John Kenneth Wetton, singer, bassist, guitarist and composer (b. Willington, Derbyshire, 12 June 1949), died 31 January 2017 in Bournemouth, Dorset, of colon cancer, aged 67.
John Wetton enjoyed relating how in 1982, when record sales and tour receipts indicated that Asia were the biggest band in the world, his mother Peggy would tell him: “This is all very well John, but when are you going to get a proper job?”
Growing up in Dorset, Wetton showed a ready aptitude for music, rehearsing pieces for church services with his brother proving a formative experience. An early road outing saw him backing Helen Shapiro on a mini-tour of Scotland, an interlude he remembered none too fondly. Back in Dorset, Wetton formed several bands with life-long collaborator, future Supertramp member and King Crimson lyricist Richard Palmer-James. He also made the acquaintance of Robert Fripp.
In 1971, after stints in Mogul Thrash and Renaissance, Wetton passed on Fripp’s invitation to enrol in King Crimson (then in a state of turmoil) and instead joined Family for two of their least Proggy but commercially most successful albums, Fearless and Bandstand. Hit single Burlesque saw him on TOTP and his harmony vocals on the beautiful My Friend The Sun remain one of many career highlights. Wetton was, however, itching to develop as a player, vocalist and composer and in 1972 Fripp finally got his man. “John was the leading bass player of his generation…” the guitarist remembers: “a player of international class.” The reconstituted Crimson, widely perceived as the primo configuration of that protean outfit, paired Wetton with Yes defector Bill Buford in a monstrously powerful rhythm section. The volume and tone of his bass could be described as brutal, but for its harmonic sophistication and melodic inventiveness. Wetton’s vocal deliveries in this period ranged from the harsh rasp of Lament to the tenderness of Fallen Angel and soulful melancholy of Starless. The latter has been covered memorably by The Unthanks. Kurt Cobain cited the Red album (1974) as the template for grunge. Nevertheless, Fripp split the band before it was released.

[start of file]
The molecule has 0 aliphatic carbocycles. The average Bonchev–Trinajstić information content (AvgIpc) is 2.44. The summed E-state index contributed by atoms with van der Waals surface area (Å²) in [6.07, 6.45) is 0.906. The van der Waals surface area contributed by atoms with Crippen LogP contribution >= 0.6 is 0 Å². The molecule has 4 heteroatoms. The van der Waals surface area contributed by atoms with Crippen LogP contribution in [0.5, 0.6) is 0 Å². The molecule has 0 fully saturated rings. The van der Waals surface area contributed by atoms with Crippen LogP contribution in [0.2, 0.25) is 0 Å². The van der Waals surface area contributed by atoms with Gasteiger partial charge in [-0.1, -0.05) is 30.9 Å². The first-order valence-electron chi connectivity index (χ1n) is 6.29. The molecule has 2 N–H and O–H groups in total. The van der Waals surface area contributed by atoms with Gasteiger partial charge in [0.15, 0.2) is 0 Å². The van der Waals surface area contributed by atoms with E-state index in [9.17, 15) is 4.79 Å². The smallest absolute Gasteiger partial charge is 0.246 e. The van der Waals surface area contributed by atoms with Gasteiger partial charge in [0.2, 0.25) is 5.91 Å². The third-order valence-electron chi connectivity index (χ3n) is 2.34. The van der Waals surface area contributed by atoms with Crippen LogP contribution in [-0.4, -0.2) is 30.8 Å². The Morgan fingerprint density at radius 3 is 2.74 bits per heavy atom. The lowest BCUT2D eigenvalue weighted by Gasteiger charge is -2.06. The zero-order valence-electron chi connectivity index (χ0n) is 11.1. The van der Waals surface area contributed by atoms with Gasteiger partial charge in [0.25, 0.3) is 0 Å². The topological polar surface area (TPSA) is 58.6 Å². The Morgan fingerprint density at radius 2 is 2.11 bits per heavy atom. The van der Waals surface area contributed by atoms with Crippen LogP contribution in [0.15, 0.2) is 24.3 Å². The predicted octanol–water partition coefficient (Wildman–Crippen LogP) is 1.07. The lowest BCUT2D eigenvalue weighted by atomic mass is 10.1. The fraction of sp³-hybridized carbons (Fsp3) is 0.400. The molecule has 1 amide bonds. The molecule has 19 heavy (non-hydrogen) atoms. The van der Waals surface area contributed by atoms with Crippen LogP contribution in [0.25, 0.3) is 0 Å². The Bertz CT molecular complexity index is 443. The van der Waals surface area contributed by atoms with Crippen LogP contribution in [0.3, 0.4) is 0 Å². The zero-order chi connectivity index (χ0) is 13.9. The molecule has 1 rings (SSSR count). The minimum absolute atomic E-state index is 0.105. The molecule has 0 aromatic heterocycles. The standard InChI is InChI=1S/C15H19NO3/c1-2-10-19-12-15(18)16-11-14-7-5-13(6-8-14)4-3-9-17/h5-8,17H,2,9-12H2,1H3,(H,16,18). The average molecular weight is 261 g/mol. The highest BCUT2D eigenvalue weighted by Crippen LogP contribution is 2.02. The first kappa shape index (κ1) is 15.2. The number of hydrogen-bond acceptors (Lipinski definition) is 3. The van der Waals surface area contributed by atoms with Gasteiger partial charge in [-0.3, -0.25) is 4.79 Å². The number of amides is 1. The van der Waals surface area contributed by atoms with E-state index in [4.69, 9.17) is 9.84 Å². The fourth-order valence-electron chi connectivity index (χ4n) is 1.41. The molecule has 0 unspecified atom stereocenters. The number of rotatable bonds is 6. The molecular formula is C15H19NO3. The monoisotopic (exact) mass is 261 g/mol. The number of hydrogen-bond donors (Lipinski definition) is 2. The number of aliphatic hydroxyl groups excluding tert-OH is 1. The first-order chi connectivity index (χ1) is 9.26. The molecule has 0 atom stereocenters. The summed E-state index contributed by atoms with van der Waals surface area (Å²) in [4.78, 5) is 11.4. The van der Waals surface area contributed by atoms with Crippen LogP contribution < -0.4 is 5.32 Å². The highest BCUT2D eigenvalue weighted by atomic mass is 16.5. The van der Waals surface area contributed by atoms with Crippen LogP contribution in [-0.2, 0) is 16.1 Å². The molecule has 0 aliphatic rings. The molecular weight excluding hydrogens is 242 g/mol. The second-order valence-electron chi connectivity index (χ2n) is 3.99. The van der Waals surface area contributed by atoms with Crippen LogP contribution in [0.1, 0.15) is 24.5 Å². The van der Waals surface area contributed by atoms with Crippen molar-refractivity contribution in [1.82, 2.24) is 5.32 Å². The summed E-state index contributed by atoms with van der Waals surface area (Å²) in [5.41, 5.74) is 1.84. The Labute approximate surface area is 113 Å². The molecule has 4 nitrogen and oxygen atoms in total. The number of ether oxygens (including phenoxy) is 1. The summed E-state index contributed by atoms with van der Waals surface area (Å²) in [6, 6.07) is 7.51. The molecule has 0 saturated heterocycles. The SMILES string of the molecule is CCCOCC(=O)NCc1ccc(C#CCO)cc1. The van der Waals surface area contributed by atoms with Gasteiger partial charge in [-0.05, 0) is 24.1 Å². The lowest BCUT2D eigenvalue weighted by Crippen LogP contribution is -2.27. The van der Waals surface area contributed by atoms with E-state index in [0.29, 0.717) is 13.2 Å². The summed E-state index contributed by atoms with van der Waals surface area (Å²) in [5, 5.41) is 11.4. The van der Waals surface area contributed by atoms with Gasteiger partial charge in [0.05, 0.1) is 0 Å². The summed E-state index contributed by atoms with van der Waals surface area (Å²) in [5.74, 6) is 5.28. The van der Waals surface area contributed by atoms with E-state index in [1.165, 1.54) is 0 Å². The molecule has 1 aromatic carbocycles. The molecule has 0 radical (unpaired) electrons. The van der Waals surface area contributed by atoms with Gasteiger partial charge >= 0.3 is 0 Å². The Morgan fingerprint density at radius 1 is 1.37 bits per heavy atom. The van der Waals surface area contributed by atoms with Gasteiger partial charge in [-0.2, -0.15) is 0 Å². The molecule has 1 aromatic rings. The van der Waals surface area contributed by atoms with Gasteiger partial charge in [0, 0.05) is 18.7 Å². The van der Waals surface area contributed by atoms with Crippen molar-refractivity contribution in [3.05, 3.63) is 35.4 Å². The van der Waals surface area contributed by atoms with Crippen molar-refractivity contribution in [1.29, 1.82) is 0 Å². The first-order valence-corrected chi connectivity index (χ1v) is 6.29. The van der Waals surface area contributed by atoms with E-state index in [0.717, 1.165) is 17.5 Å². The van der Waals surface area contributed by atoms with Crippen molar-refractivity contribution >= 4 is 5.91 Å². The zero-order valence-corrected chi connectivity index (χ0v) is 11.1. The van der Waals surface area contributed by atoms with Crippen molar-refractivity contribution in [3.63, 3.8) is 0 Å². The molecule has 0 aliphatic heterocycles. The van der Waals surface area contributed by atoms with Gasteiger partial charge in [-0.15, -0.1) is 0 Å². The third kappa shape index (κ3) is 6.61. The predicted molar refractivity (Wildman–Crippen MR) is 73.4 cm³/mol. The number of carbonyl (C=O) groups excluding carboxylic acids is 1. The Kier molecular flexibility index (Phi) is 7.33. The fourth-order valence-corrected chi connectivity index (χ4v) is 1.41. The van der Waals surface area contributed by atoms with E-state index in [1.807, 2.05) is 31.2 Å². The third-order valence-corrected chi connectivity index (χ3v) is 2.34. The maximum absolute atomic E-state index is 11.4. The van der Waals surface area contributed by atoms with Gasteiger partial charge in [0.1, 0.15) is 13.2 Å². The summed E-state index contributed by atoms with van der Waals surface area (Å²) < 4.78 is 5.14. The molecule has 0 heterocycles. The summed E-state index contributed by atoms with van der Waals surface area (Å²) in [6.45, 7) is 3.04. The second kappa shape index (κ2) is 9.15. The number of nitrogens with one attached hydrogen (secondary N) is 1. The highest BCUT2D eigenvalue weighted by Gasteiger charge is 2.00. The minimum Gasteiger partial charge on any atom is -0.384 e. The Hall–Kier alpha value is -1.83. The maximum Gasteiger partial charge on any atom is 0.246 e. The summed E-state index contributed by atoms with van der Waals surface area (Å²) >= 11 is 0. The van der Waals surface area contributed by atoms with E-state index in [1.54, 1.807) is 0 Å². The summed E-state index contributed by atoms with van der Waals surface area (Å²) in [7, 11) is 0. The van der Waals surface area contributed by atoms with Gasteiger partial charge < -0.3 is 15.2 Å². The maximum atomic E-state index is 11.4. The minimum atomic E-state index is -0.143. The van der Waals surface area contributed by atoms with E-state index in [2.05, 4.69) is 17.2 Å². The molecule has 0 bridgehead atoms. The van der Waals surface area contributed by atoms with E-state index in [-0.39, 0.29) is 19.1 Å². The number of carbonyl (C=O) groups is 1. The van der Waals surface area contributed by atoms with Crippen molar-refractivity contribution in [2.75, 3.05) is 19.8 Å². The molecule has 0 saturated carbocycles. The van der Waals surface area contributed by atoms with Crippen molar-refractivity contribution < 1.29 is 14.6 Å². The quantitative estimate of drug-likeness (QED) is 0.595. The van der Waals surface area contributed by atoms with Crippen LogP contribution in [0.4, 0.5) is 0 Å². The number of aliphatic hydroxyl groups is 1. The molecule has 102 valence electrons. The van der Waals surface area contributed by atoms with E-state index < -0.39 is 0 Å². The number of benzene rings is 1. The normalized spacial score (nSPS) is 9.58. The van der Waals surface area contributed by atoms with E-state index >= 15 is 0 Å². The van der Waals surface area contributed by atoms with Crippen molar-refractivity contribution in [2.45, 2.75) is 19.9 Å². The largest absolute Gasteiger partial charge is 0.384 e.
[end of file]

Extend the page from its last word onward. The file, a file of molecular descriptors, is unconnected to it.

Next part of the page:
After service with Uriah Heep and Roxy Music, Wetton reunited with Bruford in 1977 to try and recapture the elusive Crimson magic in U.K., with Eddie Jobson replacing David Cross on violin and Allan Holdsworth taking Fripp’s guitar seat. Bruford and Holdsworth soon split, feeling that the band was going in too commercial a direction. Terry Bozzio was recruited on drums and UK continued, in stark refutation of Bruford’s charge, as JW and two Zappa alumni…
That band folded in 1980 and after lending his talents to Wishbone Ash, Wetton took a genuine tilt at the mainstream with supergroup Asia, comprising fellow Prog titans Steve Howe, Geoff Downes (Yes) and Carl Palmer (ELP.) Restraining their virtuoso chops in favour of radio friendly AOR, Asia cleaned up internationally with hits like Heat Of The Moment and Only Time Will Tell, plus their platinum selling eponymous debut album. The band persisted through various fluctuations of fortune and line-up (Wetton was to have participated in the band’s 2017 world tour, co-headlining with Journey, before his final illness overtook him.)
While pursuing a near-40 year solo career Wetton continued to share his writing and performing talents promiscuously, in Asia offshoots Quango (with Palmer) and iCon (Downes), one-off and short lived collaborations with such peers as Steve Hackett, Ian McDonald and Phil Manzanera, also endorsing young up’n’comers like District 97 by sharing a stage with them (documented on the album One More Red Night – Live In Chicago.)
A serious musician and a deeply thoughtful man, Wetton is also remembered by his various collaborators for his wicked sense of fun. He was not above performing the lyrics of Lonnie Donegan’s My Old Man’s A Dustman to the tune of Crimson’s epic Prog chestnut In The Court Of The Crimson King (try it!) Somewhere along the way hedonism shaded off into excess… Wetton was scathingly honest about his long battle with alcoholism and active in his support of those facing the same and similar fights. In later life he achieved sobriety and happiness in his marriage to Lisa. He bore his final struggle, against colon cancer, with the same courage and good grace, regularly posting social media messages of positivity and stoicism, encouraging his followers to take their health seriously and seize the day.
Geoff Downes remembers: “His bass playing was revolutionary. His voice was from the gods. His compositions – out of this world. His sense of melody and harmony – unreal. He was literally a ‘special one’.”
John Wetton did a proper job. He is survived by wife Lisa, son Dylan, brother Robert and by Peggy.